LJWorld.com weblogs Rolling along
Stop the madness
First of all, let me say this: When I’m on my bike, I stop at stoplights and stop signs.
I can see the eyes rolling now.
By far the biggest complaint I hear about cyclists is that they flout traffic laws. Every. Single. One.
Cyclists blow through stop signs and blast through red lights.
But I really do stop.
Sometimes, though, I’ll admit that I might stop more in spirit than actuality. I’m not the only one to roll a stop sign.
Truth be told, a vast minority of vehicles — two-wheeled or four- or six- or 18- — actually come to a full and complete stop at controlled intersections.
Of course, it’s situational. Roll up to a red octagon in the middle of nowhere, in the middle of the night, with no one for miles around, and the stop becomes more of a hesitation. Roll up to a busy four-way at rush hour with a police car within view, and it’s letter-of-the-law time.
Which is why I’m intrigued by the Idaho Stop Law, a traffic provision enacted in 1982 that, in essence, allows cyclists to roll through stop signs at a slow speed if there are no other vehicles at the intersection. In other words, if there are no other vehicles, cyclists can treat stop signs as yield signs.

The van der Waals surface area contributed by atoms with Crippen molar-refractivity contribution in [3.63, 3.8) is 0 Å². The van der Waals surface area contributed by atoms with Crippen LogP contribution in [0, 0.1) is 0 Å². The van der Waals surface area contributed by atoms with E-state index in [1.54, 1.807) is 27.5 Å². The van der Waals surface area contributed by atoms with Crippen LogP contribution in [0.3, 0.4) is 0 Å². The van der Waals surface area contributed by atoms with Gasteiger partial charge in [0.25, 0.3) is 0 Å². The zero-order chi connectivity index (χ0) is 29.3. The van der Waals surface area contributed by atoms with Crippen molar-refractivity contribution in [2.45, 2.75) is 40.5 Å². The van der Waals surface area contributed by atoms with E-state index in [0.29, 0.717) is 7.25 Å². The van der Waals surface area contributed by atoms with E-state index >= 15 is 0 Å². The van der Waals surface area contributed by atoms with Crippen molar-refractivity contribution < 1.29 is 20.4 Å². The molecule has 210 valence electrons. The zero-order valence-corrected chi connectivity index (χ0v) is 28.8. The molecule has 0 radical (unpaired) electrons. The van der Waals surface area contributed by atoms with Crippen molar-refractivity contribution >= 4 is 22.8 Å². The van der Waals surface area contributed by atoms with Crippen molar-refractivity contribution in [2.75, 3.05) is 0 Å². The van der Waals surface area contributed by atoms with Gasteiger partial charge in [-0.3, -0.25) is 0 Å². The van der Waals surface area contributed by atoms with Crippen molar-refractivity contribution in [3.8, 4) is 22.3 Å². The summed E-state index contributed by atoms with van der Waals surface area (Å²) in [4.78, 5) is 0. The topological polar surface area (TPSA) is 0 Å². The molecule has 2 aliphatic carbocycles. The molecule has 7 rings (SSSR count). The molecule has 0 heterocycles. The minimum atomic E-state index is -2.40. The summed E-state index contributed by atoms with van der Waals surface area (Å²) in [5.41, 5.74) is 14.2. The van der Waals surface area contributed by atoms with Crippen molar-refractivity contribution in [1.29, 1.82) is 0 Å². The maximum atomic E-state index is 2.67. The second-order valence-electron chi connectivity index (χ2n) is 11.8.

You’ll notice I said I’m intrigued, not necessarily that I’m in favor of the law, versions of which are being considered in other states, including Montana and California.
On one hand, I appreciate the concept. There’s no morality involved when it comes to stop signs. They exist simply to make travel safe for all road users. If there’s no one else to keep safe, what’s the harm in rolling a stop?
On the other hand, I abhor making exceptions for cyclists. There’s enough animosity between drivers and cyclists already. Creating a special privilege for cyclists, as the Idaho Stop Law does, is bound to create even more division.
I guess my thinking is this: If traffic volume is low enough at a given intersection to warrant a yield sign, then it should be a yield intersection for all vehicles.
Then again, I’m fiercely protective of my person and rather stubborn about it. If it’s in my best interest to come to a complete stop — regardless of the shape of the sign or status of the statute — I’ll do it.
And you can’t stop me.